The KyivPost Paywall announcement
Russia is widely regarded as the world’s best country that does Information Warfare.
I won’t even guess who is #2, it certainly is not the United States.
It certainly is not Ukraine, either, and let me tell you why I believe such a statement is true. This clearly flies in the face of a very large effort by a large number of people in Ukraine and supporters around the world.
KyivPost.com is behind a paywall.
Shortly after then-President Yanukovych quit and fled to Russia, at the end of February, Kyivpost.com put up a paywall on many of the articles dealing with Russia and Ukraine.
I recently corresponded with Brian Bonner, Kyiv Post Chief Editor. He said:
Regrettably, much of the Kremlin media are state funded. We don’t have such vast resources. We are a private newspaper with an affiliated nongovernmental organization.
To survive, we need to sell advertising and subscriptions — simple as that — and those include online subscriptions, like many other newspapers.
This makes sense, plain and simple. The KyivPost has to pay reporters, editors, webpage gurus – everything and everybody that is needed to run a newspaper as well as online content.
Except this is the central source for news for Ukraine, who happens to have been in the first real information war (plus now a conventional war) in the world. Here we had a war of words, where the reality on the ground was not the reality in the Russian media. We had Russia attempting to manipulate Ukraine in the Maidan using GRU and Spetsnaz and a corrupt government. We had “polite green men” in Crimea, we had the occupation of Crimea by what turned out to be Russian Naval Infantry. We had Russia protecting the rights of Russian speakers in Ukraine. We had Russian “volunteers” occupying governmental buildings in East Ukraine, to protect ethnic Russians. We have Ukrainians labeled punishers, Neo-Nazis, fascists. Ukrainians are accused of horrendous violations of human rights, atrocities, war crimes and even shooting down a passenger jet – by the Russian media. Every bit of Russian news about Ukraine seems to be saturated, just dripping, with very strongly biased anti-Ukraine pieces. …and KyivPost.com puts up a paywall.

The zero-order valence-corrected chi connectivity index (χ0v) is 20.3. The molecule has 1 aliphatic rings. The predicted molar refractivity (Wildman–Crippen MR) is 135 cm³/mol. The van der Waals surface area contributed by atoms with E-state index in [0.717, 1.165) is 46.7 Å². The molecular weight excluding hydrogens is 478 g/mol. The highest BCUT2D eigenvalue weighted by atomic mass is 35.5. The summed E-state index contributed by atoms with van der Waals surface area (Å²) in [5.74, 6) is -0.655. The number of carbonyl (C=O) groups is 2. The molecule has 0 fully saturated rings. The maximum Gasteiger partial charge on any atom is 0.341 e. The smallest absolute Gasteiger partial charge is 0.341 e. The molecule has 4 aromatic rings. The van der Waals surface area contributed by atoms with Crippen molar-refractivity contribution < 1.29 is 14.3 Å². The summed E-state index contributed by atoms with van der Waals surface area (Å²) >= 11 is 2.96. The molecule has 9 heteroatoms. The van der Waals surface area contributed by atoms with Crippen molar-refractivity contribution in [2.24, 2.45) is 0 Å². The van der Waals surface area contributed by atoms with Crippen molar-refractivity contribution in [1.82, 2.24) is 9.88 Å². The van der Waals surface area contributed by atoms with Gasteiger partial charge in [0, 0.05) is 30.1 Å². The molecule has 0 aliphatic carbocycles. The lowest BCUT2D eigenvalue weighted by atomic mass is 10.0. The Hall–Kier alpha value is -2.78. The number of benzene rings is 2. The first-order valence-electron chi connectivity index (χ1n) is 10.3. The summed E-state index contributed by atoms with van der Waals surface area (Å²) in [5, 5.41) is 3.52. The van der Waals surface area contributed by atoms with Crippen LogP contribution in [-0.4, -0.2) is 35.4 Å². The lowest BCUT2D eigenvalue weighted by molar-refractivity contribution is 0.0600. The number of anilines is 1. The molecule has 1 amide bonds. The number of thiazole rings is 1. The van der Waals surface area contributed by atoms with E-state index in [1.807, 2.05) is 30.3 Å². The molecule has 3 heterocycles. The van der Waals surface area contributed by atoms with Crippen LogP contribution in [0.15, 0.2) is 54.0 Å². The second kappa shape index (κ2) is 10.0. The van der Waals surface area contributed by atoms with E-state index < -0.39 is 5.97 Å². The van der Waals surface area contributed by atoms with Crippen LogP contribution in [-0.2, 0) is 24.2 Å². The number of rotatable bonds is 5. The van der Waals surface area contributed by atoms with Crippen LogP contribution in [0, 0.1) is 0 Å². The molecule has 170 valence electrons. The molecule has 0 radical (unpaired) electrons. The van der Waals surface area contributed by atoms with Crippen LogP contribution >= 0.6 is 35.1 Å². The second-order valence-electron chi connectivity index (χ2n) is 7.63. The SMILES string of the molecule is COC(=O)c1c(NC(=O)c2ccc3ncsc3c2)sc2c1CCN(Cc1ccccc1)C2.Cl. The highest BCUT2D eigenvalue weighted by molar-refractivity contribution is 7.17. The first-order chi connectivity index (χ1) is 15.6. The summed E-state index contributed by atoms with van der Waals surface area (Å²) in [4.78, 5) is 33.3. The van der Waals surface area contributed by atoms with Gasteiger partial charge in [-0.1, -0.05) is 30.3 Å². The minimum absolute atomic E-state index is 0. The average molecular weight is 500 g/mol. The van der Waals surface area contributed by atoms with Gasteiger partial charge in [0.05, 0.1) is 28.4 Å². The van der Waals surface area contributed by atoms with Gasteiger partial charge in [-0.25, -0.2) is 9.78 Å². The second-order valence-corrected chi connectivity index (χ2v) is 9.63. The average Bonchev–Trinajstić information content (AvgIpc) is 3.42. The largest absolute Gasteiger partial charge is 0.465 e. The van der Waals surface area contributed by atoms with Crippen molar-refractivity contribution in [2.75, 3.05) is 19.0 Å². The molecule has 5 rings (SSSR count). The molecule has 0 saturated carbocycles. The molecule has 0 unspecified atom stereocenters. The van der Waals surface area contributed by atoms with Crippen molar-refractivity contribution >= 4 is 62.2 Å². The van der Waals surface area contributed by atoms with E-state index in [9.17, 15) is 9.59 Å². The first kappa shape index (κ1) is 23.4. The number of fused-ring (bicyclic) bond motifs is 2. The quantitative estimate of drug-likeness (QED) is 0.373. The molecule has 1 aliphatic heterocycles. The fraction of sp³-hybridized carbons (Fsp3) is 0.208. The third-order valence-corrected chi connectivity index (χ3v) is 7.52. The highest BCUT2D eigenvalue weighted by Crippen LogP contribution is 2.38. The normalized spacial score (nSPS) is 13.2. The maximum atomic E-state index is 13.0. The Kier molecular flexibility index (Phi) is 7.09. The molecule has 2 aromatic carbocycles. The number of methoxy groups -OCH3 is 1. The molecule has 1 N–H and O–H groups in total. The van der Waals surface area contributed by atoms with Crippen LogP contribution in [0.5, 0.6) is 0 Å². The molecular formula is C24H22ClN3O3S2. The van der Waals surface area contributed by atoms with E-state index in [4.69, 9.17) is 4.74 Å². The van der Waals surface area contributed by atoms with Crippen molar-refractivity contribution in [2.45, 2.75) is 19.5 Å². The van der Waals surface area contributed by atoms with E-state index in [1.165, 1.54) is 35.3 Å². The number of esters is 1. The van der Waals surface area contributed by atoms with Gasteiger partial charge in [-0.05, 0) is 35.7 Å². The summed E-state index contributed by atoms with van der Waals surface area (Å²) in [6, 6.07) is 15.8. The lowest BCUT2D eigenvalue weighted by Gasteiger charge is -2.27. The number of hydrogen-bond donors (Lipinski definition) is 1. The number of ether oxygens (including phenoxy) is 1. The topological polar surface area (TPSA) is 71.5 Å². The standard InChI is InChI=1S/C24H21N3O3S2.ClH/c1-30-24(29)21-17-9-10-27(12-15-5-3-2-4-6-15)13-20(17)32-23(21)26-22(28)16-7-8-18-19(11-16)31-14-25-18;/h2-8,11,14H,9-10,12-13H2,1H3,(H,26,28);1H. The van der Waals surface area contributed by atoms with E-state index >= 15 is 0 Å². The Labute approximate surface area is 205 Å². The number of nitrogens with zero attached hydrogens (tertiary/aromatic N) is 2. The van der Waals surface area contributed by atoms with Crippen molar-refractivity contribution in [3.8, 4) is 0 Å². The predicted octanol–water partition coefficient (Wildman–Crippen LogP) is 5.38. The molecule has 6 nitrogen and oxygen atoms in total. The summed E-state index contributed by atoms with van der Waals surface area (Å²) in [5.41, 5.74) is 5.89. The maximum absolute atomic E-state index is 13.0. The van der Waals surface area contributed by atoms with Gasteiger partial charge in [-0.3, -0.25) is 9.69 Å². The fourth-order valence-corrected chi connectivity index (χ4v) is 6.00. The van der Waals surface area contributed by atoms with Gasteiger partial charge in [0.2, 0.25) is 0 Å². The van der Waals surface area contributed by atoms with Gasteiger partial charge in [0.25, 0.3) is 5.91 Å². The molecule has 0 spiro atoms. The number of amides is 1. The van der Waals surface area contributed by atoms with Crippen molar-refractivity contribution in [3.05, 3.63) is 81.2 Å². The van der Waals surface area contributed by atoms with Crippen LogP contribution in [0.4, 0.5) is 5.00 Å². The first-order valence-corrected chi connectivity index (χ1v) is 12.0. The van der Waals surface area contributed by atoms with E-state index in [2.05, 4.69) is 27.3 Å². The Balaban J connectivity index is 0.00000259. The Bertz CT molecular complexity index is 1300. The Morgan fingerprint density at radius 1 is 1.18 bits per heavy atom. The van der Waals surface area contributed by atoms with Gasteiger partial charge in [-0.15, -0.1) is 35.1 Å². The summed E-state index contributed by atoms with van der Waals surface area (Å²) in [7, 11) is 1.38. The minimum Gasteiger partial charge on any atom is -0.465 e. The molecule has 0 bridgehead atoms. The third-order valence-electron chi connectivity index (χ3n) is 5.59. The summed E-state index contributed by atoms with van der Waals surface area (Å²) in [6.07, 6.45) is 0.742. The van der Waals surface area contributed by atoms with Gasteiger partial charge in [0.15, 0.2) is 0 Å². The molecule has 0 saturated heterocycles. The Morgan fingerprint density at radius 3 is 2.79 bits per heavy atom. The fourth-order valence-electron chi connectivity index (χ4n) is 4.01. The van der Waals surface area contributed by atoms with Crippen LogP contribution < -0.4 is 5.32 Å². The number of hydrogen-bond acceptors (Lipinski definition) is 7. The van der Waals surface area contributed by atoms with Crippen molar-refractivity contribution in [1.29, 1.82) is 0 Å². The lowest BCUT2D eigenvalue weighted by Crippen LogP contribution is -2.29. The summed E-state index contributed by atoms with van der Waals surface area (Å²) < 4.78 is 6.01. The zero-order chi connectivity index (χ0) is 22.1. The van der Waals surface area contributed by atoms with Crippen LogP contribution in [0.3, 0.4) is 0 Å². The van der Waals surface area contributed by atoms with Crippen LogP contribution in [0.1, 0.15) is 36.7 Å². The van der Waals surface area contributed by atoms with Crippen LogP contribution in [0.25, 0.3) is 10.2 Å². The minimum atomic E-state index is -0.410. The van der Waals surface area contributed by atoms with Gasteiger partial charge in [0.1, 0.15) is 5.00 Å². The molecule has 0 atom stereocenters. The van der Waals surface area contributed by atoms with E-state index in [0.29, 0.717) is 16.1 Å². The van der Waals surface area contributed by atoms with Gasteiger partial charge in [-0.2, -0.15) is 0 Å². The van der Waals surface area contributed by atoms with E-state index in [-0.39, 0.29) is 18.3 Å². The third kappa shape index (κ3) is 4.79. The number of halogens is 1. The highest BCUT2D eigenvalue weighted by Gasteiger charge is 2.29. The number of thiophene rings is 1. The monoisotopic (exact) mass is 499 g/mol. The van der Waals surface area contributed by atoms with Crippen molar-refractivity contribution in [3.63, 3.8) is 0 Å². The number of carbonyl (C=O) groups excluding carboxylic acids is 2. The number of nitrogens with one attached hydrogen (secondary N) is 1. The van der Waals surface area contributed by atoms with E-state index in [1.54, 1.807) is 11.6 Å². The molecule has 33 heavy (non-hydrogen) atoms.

Truth be told, another quote from Brian Bonner: “a good share of our content remains free — opinions, special-projects stories, multimedia, etc.”
So why didn’t the government of Ukraine think about subsidizing the KyivPost.com? Ukraine’s number one newspaper, the place where the world is going to look for information first, and the world is barred from reading the truth?
If that is not bad enough, why isn’t the US government helping the KyivPost? It’s a pittance, compared with what is spent fighting ISIS, the war in Afghanistan and elsewhere around the world.
So, now I ask, why is it the same for the Washington Post and The New York Times? At those two newspapers, online, we can get 10 free articles, but anyone tracking the situation in Ukraine is going to read at least one article every day in the Washington Post, so at least 15 articles are not going to be read by the average user after they reach that 10 article limit. That is a failure on the part of the US government to encourage an information flow to interested readers. That is, in part, why the US is losing the information war. Please don’t forget that information is one of the four elements of national power, as taught at every senior service school in the US.
President Obama, why don’t you donate the cost of one vacation to Ukraine and ensure KyivPost.com is available to everyone? Cut out one F-35 and you can subsidize the KyivPost for a decade, maybe two. Cut out the farmer’s subsidy for hemp production and you can pay for the KyivPost for even longer.
And while you’re at it, let’s write a national information strategy.